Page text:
A financial technician who worked in a Boone County, Ky., office of the Internal Revenue Service has been charged with multiple crimes relating to her unauthorized access of an IRS computer to obtain personal information about taxpayers.
The U.S. Attorney’s Office for the Eastern District of Kentucky said Friday that on July 18, 2013, a federal grand jury returned a sealed indictment against Joy Fox, 32, of Independence, Ky. The indictment, which was unsealed Friday, charges Fox with eight counts of intentionally exceeding her authorized access to an IRS computer, for the purpose of improperly obtaining personal identifying information of taxpayers. She was also charged with three counts of mail fraud and three counts of aggravated identity theft in relation to the mail fraud.
According to the indictment, another individual, Patrick Sharpe, 23, of Tallahassee, Fla., was charged as a co-defendant in the case. Sharpe and Fox allegedly used the personal identifying information of taxpayers to obtain online prepaid debit cards, in taxpayers’ names, and then attempted to fund the cards using the taxpayers’ Social Security benefits. Once the cards were approved, the defendants caused the cards to be mailed to addresses in Kentucky. Fox and Sharpe are also charged with conspiracy to file a false claim for a tax refund.
Fox appeared in court Friday, while Sharpe is scheduled to appear on August 14, 2013. The court has scheduled trial for Sep. 23, 2013.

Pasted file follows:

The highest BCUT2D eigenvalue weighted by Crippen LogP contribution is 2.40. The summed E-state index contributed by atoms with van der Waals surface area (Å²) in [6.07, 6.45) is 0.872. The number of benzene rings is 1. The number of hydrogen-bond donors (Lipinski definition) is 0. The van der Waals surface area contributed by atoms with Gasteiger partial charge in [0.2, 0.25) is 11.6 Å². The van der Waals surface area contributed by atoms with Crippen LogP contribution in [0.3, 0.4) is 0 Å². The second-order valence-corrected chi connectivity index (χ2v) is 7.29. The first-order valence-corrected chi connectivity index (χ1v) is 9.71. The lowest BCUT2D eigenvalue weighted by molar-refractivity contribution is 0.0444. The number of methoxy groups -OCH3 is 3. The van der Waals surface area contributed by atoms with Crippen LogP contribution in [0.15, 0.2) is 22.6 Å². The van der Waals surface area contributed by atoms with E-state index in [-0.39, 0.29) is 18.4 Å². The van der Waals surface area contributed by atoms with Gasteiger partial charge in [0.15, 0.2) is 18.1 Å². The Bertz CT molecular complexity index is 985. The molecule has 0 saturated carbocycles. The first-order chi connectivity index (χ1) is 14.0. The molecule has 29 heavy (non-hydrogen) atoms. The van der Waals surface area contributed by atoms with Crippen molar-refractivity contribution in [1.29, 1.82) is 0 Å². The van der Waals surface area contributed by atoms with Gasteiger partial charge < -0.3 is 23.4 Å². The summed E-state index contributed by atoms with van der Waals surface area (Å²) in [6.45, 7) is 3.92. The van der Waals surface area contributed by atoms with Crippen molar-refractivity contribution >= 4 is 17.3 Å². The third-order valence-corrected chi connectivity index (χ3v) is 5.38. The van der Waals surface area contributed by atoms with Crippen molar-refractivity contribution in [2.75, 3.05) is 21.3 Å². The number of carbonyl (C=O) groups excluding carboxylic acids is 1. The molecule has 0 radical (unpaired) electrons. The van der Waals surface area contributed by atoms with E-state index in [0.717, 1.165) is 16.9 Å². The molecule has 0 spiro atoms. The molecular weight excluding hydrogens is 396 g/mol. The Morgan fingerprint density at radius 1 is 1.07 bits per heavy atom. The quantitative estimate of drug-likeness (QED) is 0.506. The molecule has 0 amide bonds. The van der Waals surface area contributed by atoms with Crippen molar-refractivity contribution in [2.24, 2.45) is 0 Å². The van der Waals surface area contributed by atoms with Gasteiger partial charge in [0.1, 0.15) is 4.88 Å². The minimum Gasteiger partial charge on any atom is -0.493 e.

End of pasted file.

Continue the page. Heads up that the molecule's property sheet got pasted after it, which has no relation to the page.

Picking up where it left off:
The mail fraud charges carry up to 20 years’ imprisonment. The exceeding authorized access charges carry a maximum of five years’ imprisonment. The aggravated identity theft charges carry two years’ imprisonment, which must run consecutively to any other sentence imposed. The filing a false claim for refund charge carries a maximum of 10 years’ imprisonment. The defendants could also be fined a maximum of $250,000. However, any sentence imposed would come after the court considers the U.S. Sentencing Guidelines and the federal statutes.
Kerry B. Harvey, U.S. Attorney for the Eastern District of Kentucky, James D. Robnett, special agent in charge at the IRS Criminal Investigations Division in Tampa, Fla., and special agent in charge Dwaine Brinson of the Treasury Inspector General Tax Administration’s Chicago Field Division, jointly announced the indictment.
The investigation preceding the indictment was conducted by agents of the IRS’s Criminal Investigation Division in Tallahassee, Fla., the Leon County Sheriff’s Office in Tallahassee and agents of the U.S. Treasury Inspector General Tax Administration in Covington, Ky. The indictment was presented to the grand jury by Assistant U.S. Attorney Laura Voorhees.
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